Bulgaria Rejects Libya’s Proposal To Negotiate Settlement Between Families of HIV-Positive Children, Nurses Convicted of Infecting Them
The Bulgarian government on Tuesday rejected Libyan Foreign Minister Abdelrahman Shalgham's proposal to negotiate a settlement between Bulgaria and the families of the 400 children that five Bulgarian nurses have been convicted of intentionally infecting with HIV, Agence France-Presse reports (Agence France-Presse, 7/27). A five-judge panel of a Libyan court in May sentenced to death by firing squad the five Bulgarian nurses and a Palestinian doctor who have been detained in Libya since 1999 and have been accused of deliberately infecting more than 400 children with HIV through contaminated blood products (Kaiser Daily HIV/AIDS Report, 5/6). The health care workers also were ordered to pay a total of $1 million to the families of the children, 43 of whom have died (Agence France-Presse, 7/27). Libyan Leader Moammar Kadafi accused the health workers of taking orders from the CIA and the Israeli secret service to kill Libyan children in order to destabilize the country. However, some European governments and human rights groups say that the Libyan Health Ministry failed to screen blood products adequately and allowed poor sterilization practices at Al Fateh Children's Hospital in Benghazi, where the children were infected (Kaiser Daily HIV/AIDS Report, 5/6). Two of the nurses and the Palestinian doctor said that they had been tortured into making confessions, according to Agence France-Presse (Agence France-Presse, 7/27).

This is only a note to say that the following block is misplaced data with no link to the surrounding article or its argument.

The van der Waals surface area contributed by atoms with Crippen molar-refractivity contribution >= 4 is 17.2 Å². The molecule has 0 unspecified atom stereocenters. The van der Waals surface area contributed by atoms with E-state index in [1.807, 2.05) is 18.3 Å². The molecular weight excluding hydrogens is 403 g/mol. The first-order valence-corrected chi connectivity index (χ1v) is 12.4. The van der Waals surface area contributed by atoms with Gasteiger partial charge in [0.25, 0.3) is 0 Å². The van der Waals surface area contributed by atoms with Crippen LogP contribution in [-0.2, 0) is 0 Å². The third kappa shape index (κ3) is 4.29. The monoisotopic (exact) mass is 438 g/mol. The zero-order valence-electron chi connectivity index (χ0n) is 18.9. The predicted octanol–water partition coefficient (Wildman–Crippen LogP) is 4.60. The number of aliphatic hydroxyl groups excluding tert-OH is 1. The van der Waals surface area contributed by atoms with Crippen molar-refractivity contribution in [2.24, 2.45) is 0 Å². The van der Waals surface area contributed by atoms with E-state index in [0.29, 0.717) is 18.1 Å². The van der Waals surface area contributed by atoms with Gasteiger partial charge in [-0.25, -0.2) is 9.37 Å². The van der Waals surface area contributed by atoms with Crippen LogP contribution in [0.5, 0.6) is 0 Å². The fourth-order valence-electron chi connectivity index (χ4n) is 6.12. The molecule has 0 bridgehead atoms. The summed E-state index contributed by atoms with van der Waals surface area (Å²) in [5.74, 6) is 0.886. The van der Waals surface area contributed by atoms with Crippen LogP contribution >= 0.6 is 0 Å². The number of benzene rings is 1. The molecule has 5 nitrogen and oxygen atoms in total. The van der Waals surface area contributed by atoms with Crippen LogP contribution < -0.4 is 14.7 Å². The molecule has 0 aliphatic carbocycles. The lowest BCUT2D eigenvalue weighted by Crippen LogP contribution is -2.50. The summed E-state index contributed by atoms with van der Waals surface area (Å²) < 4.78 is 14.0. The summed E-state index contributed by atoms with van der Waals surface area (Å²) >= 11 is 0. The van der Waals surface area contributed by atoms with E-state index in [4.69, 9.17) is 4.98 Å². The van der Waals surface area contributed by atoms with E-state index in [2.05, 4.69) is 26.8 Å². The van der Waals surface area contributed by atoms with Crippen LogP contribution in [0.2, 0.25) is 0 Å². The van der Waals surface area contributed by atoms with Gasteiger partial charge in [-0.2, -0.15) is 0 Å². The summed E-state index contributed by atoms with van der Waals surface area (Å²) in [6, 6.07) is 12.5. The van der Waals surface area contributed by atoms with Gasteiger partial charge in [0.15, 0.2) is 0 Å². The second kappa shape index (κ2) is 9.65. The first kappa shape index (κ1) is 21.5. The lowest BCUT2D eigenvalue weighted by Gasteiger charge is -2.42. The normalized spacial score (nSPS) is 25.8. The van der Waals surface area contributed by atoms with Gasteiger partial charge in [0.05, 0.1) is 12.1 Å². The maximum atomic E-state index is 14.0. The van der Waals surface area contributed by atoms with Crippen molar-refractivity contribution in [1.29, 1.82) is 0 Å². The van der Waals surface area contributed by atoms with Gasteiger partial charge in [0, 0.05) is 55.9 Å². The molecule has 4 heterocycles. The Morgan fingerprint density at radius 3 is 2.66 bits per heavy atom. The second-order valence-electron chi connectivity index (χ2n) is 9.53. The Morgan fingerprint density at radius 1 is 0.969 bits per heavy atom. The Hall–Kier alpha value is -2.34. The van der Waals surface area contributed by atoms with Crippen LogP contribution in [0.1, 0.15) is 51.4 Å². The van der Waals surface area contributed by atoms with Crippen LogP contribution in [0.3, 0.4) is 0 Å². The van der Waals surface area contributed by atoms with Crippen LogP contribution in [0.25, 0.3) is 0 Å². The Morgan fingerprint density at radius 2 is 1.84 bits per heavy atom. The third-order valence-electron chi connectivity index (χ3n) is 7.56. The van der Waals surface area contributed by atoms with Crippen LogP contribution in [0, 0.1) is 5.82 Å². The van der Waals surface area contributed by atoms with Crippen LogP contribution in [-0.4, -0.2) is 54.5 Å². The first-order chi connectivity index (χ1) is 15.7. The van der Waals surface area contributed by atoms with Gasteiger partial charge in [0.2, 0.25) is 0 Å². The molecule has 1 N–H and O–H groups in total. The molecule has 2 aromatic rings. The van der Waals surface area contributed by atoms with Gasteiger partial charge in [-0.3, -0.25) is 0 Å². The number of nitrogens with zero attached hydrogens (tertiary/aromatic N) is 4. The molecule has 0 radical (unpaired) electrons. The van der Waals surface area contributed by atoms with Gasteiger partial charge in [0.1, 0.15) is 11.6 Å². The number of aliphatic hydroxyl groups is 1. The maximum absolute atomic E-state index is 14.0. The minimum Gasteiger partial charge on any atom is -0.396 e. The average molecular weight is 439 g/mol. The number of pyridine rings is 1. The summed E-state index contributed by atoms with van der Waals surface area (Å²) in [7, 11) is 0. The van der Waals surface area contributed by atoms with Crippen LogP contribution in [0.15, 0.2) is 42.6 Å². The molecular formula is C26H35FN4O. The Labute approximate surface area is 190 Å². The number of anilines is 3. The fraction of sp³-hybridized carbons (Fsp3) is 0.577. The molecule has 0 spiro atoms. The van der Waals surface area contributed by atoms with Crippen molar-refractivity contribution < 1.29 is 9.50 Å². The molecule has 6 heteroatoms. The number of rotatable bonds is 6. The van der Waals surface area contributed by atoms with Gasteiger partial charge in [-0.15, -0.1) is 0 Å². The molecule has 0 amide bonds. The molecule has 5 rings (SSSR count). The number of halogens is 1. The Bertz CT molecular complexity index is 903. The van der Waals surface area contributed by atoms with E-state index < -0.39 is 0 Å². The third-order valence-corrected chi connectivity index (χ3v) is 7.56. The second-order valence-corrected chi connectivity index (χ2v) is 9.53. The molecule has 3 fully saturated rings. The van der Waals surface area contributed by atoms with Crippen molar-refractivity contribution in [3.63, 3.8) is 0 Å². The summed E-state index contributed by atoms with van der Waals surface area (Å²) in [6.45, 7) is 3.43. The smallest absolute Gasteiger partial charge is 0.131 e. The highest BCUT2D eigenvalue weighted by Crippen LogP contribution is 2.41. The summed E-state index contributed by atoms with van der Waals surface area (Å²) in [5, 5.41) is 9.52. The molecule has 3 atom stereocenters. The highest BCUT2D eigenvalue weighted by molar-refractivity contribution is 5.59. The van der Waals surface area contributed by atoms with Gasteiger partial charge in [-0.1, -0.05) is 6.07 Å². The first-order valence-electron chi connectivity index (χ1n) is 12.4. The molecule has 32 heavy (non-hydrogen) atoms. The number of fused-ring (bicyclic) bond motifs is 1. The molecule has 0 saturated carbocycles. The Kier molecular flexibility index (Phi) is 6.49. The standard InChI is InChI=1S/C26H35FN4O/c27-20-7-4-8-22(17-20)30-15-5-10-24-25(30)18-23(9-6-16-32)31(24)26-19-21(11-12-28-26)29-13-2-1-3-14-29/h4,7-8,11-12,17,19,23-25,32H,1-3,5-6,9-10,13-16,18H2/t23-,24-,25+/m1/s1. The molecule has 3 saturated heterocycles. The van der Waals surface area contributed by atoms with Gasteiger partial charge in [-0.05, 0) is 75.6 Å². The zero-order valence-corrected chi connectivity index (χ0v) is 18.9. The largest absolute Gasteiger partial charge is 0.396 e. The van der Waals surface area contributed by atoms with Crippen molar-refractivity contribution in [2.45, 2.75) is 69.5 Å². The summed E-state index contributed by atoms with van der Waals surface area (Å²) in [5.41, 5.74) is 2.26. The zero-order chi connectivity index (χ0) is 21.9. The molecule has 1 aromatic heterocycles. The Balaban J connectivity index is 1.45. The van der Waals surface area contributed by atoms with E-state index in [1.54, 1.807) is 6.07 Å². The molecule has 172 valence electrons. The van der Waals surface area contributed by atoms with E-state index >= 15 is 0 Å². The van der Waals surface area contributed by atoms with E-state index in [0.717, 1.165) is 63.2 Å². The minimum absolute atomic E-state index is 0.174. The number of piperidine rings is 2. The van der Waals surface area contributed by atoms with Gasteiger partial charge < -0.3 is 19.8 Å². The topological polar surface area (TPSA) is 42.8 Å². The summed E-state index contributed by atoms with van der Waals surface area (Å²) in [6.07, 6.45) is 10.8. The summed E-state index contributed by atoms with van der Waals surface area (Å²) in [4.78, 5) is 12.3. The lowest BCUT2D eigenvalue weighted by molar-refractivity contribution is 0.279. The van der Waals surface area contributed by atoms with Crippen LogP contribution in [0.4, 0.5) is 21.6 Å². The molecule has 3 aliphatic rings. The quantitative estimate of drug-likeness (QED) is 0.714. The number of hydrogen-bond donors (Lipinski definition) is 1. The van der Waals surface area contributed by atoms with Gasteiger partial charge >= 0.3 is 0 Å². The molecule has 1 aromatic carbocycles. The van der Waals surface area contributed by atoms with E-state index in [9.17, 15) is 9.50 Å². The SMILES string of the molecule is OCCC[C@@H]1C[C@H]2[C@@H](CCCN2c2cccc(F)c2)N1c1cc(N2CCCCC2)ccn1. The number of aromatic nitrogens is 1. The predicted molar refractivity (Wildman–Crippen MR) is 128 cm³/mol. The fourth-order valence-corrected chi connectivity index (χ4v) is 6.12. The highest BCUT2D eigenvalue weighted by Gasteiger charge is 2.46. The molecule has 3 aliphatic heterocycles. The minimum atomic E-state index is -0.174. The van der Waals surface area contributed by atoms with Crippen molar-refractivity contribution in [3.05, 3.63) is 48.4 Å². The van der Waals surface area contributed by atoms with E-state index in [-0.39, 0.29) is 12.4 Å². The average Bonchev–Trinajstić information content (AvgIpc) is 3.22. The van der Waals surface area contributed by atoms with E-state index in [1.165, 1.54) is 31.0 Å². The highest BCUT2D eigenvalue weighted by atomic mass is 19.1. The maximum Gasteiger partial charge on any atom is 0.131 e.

Although Shalgham did not say what form the settlement between Bulgaria and the families could take, other Libyan officials have said that the families should receive financial compensation, Agence France-Presse reports. "We propose to the Bulgarians to negotiate with the victims' families, and if the families agree to negotiate, then we can get closer to a settlement," Shalgham said. He added that the European Union also could agree to manage the children's treatment in Europe or construct a "special hospital" for them in Benghazi, Libya, Agence France-Presse reports (Agence France-Presse, 7/26). The Bulgarian Foreign Ministry said the proposal was "unacceptable," adding that the nurses are "innocent of all charges," and there is "nothing to negotiate," according to the UPI/Washington Times (UPI/Washington Times, 7/27). "The defense categorically denies their guilt, and there is evidence to prove the innocence of our compatriots," Bulgarian Deputy Foreign Minister Gergana Grancharova said, adding that although Bulgaria would like to help the HIV-positive children, "at this stage that does not entail negotiating with the families" (Agence France-Presse, 7/27).